Choose the white balance that matches the lights best and stick with it in order to get a more consistent color. Some arenas have a mix of color temperatures, which means there’s different types of bulbs scattered throughout or there’s natural sunlight coming in the windows – so you may have 3 light sources while you’re shooting and zero way to get rid of it. Honestly, just do your best. If the sun is coming in, either shoot away from it or use it as your primary light source (if possible). Some photos are just going to have a glow in the background from the different color temps, and the only way to fix that is to either gel the lights in the arena (which you probably aren’t authorized/physically able to do) or fix it as best you can in post. Color correction is a pain in post though.

I should say that a color temperature mix is only a problem in smaller less professional arenas. Once you get to the professional level like major league stadium arenas, the light sources are all uniform, so you don’t have to deal with this atrocity generally speaking. It’s also not every small arena that you’ll have this color temp problem, but it’s worth to be aware that it does happen.

Sometimes you don’t even notice the color temperature problem until after. You’ll see in a hockey photo below a yellow glow in the background. It’s a different light in another room that doesn’t match the rink. It’s in the busy background and not really distracting, so I left it be. But it is infuriating knowing that they don’t match!

Things to Consider

Double Check

Once everything looks good, zoom in on your photos from your camera. Sometimes if you don’t really look, you’ll find your photos are blurry or more grainy once you upload them to your computer. You can fix mild blurriness in your editing app, but it’s annoying to do extra editing when it’s easily fixed while you’re taking the photo.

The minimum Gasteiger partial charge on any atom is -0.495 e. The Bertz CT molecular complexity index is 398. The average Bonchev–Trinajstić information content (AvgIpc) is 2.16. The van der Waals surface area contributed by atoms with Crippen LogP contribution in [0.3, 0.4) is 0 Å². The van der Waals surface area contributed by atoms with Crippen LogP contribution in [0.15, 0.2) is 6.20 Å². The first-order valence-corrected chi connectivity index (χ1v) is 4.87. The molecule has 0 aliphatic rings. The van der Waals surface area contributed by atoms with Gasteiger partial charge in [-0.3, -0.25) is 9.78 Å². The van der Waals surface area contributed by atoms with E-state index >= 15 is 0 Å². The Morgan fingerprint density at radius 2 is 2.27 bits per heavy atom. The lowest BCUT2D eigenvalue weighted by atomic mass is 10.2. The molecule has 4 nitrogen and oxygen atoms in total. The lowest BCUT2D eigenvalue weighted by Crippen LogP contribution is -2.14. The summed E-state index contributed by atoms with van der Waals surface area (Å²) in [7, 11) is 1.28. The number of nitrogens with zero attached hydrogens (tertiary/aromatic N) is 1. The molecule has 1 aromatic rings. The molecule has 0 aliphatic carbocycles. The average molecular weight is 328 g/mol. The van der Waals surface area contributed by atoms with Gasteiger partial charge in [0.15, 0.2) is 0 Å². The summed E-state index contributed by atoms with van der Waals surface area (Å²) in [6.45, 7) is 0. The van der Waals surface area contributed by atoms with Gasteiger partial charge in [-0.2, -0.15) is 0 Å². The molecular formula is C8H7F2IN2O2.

Check to make sure the lines in your image are clear. If they aren’t, adjust your shutter speed to make it a tad faster. Also check the graininess of your photo. If it looks fine to you, then leave it be. But if it looks a little too noisy and distracting (and you don’t have an app to edit it with), then take the ISO down a bit. This might darken your image a little, but you don’t need a editing app to brighten the image. Instagram or your phone apps can do that for you.

Colors & Backdrops

Subjects aren’t always going to operate under the same settings. If you’re shooting a black or dark colored horse in an indoor arena for example, that subject is going to need a higher ISO than say a white or grey horse. The dark colored horse is going to be more noisy as well. Same goes for sports jerseys that are dark colored. Some are going to need a change in camera settings or more editing in post. It’s just something to consider. If you’re not staying on top of it, you’ll have more editing to do afterwards – which is fine if it’s what you want to do. I’m super heavy on the editing because I love Photoshop, so I usually shoot as best I can and fix whatever in post. Some people don’t have this option though, so if that pertains to you – definitely pay attention to your subject.

Another thing to consider is the backdrop. If you are shooting a dark subject against a dark wall, that’s not going to work out so well. If you have a white subject against a light background, that might look better because you can up the contrast to fix that. Since white is easier to see with bad lighting, it won’t be nearly as problematic as a dark subject/dark backdrop. However, if you want a solid photo, try to put your dark subjects against a light backdrop or light subjects against a dark backdrop for best results. Sometimes this isn’t possible, so work with what you have. But definitely if possible avoid the dark/dark combination at all costs. It’s nearly impossible to improve those types of photos in post.

In Conclusion

Indoor shooting isn’t hard, it’s just knowing the arena you’re shooting and what settings work best with your gear. Once you start shooting at different arenas, you’ll be able to figure out faster what settings you need. If you’re still stumped and can’t get a good photo to come out while you’re shooting inside, change the mode from manual to sports. Your camera knows best. Let him be your guide and see what he thinks the settings should be. Then you can use those settings as a starting place and tweak them accordingly.

As always, if you need help figuring out the settings or have any questions about editing your photos, my DMs are always open.